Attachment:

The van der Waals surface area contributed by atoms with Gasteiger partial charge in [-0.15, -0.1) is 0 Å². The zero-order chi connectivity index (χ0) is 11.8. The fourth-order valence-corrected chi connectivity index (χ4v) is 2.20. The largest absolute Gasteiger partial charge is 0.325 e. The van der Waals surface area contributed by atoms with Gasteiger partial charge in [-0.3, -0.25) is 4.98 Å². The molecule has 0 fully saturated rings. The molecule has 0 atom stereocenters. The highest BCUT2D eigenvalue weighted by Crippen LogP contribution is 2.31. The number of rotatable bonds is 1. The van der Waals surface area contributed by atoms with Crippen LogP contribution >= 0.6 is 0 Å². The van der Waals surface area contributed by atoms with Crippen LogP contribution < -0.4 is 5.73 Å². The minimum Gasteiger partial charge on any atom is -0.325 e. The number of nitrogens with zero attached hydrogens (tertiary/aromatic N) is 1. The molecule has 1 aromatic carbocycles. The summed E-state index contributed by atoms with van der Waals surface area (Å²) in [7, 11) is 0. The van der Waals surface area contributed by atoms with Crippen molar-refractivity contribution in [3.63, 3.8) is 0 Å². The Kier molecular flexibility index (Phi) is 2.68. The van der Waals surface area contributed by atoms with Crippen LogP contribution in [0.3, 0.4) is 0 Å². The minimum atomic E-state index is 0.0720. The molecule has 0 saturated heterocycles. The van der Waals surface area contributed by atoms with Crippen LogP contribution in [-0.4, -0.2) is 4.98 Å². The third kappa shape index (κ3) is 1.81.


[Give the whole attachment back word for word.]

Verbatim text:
The van der Waals surface area contributed by atoms with Gasteiger partial charge in [-0.15, -0.1) is 0 Å². The zero-order chi connectivity index (χ0) is 11.8. The fourth-order valence-corrected chi connectivity index (χ4v) is 2.20. The largest absolute Gasteiger partial charge is 0.325 e. The van der Waals surface area contributed by atoms with Gasteiger partial charge in [-0.3, -0.25) is 4.98 Å². The molecule has 0 fully saturated rings. The molecule has 0 atom stereocenters. The highest BCUT2D eigenvalue weighted by Crippen LogP contribution is 2.31. The number of rotatable bonds is 1. The van der Waals surface area contributed by atoms with Crippen LogP contribution >= 0.6 is 0 Å². The van der Waals surface area contributed by atoms with Crippen LogP contribution < -0.4 is 5.73 Å². The minimum Gasteiger partial charge on any atom is -0.325 e. The number of nitrogens with zero attached hydrogens (tertiary/aromatic N) is 1. The molecule has 1 aromatic carbocycles. The summed E-state index contributed by atoms with van der Waals surface area (Å²) in [7, 11) is 0. The van der Waals surface area contributed by atoms with Crippen molar-refractivity contribution in [3.63, 3.8) is 0 Å². The Kier molecular flexibility index (Phi) is 2.68. The van der Waals surface area contributed by atoms with Crippen LogP contribution in [0.3, 0.4) is 0 Å². The minimum atomic E-state index is 0.0720. The molecule has 0 saturated heterocycles. The van der Waals surface area contributed by atoms with Crippen LogP contribution in [-0.4, -0.2) is 4.98 Å². The third kappa shape index (κ3) is 1.81.